You've probably spent several afternoons just sitting at home, catching up on "Game Of Thrones," "Empire" or some of the other great shows out there. Thanks to the rise of streaming services, binge-watching has become a regular activity. Instead of waiting a week for the next episode, you can just autoplay it.
But, your mom almost certainly told you that too much TV is bad for you, and it appears to be especially so for binge-watching. New research is suggesting that binge-watching several television episodes without a break can be bad for your mental health.
I'm not suggesting you throw out the laptop or TV. But instead of getting up at 9 am on a Saturday and spending your entire day watching TV, check out these things you can do to make sure TV doesn't rot your brain:
Correlation or causation?
It should be noted that there is no actual study that claims binge-watching TV causes depression. A study conducted by the University of Texas at Austin shows “those who feel more depressed tend to watch more programs.”
To be fair, the researchers did not need a study to determine that. People who are more anti-social are more inclined to stay at home and binge-watch TV, play video games or do something, well, anti-social. Anti-social people are more likely to be depressed.
But while binge-watchers may be more likely to be depressed, that does not mean the binge-watching causes the depression any more than eating too much ice cream does. Binge-watching may not cause your mental health to decline, but there is no doubt that sitting around and just watching TV does not exactly nurture your brain. At a bare minimum, the lack of activity is not good for your brain and body.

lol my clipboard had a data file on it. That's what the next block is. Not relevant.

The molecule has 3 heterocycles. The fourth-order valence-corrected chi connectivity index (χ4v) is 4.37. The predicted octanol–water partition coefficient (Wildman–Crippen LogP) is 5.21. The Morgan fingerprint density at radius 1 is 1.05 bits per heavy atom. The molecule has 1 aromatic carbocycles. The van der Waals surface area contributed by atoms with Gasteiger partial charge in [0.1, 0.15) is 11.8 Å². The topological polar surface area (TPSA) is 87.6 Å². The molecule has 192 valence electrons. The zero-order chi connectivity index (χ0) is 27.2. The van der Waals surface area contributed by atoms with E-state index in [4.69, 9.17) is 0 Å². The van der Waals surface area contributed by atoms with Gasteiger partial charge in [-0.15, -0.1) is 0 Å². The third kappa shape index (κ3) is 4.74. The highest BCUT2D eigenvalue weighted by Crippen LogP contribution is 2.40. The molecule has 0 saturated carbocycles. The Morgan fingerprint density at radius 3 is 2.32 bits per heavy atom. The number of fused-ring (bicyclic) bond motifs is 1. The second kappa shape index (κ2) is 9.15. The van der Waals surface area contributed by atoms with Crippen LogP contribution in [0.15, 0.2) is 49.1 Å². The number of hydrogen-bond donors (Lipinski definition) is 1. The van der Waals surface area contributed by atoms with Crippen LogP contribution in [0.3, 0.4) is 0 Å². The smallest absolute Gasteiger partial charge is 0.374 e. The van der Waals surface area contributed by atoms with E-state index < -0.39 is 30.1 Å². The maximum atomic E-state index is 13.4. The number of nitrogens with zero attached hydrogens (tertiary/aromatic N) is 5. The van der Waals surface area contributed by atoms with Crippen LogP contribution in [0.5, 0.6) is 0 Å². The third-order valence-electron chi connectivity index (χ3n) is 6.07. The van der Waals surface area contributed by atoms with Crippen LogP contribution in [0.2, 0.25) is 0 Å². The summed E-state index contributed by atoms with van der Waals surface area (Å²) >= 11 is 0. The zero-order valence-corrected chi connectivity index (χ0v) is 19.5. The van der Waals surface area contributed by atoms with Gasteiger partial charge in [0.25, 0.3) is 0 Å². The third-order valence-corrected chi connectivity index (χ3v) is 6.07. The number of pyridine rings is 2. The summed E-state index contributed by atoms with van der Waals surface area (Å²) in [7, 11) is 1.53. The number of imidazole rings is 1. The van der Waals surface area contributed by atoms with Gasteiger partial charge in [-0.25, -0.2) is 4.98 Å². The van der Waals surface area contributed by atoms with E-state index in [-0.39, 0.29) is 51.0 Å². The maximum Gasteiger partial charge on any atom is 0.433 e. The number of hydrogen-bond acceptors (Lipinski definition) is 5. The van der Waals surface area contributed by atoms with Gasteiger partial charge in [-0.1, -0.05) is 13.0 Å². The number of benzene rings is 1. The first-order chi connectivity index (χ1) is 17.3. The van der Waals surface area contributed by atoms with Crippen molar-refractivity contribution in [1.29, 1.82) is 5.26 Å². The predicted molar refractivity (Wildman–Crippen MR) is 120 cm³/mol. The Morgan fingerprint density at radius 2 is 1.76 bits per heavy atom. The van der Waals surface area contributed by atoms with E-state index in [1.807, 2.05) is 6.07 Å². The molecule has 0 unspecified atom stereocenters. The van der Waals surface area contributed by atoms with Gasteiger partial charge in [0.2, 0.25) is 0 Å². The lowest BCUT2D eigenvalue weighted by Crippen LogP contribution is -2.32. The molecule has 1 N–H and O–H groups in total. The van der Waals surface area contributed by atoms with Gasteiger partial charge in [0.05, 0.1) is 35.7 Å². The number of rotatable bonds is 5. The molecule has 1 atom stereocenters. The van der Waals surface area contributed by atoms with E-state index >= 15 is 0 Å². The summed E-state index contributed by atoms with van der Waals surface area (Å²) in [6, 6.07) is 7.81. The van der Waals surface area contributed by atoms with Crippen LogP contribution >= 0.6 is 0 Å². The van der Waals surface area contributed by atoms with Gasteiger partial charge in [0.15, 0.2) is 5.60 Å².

A 2015 study from the American Journal of Preventative Medicine showed that chronic TV watchers were much more likely to have early deaths as compared to those who watched little TV. Sitting around for several hours is bad for your health, whether you're binge-watching or working.
How To Improve Your Binge-Watching Experience And Health
So, at a bare minimum, there are some things you could do while watching your favorite episodes that will also improve your physical and mental health.
One of the best things to do is to watch with a friend. A study showed that 56 percent of binge-watchers prefer to watch alone, and 98 percent watch at home. That is understandable. It can be hard to find time to watch with a friend, and maybe your friend just isn't interested in the shows you like.
But if you watch with a friend, it will improve your health in several ways. Watching with a friend makes it easier to stop.
Binge-watching has become easier than ever. You finish one episode, and the next episode will autoplay on Netflix in 15 seconds. But with a friend, you can stop, talk about what you saw and maybe get some food. (I have done that myself after watching a whole lot of "Top Gear.")
But on a simpler level, watching with a friend turns it into a social activity. If binge-watching is a symptom of loneliness and depression, then it stands to reason that watching with a friend will prevent that from happening.
Another method to improve your mental and physical health is to just move while you're watching TV. This movement can take several forms. Maybe you can download a TV episode onto your iPad and head to the gym. Maybe you can walk on a treadmill while watching the show. Maybe you can even just do a few squats or pushups during the commercial breaks.
Any movement at all is better than none. By moving, you can also knock your brain out of the stupor we all fall into while watching TV.
Binge-watching is enjoyable. I like taking the time to catch up on a new series in the same way people used to catch up on the latest books. But things are most enjoyable when taken in moderation. Indulge in TV too heavily, and it can isolate you from your friends and worsen your physical health.
If you can make the latest shows a social activity and keep moving while you watch, it can go a long way toward keeping your body and mind strong, all while entertaining yourself.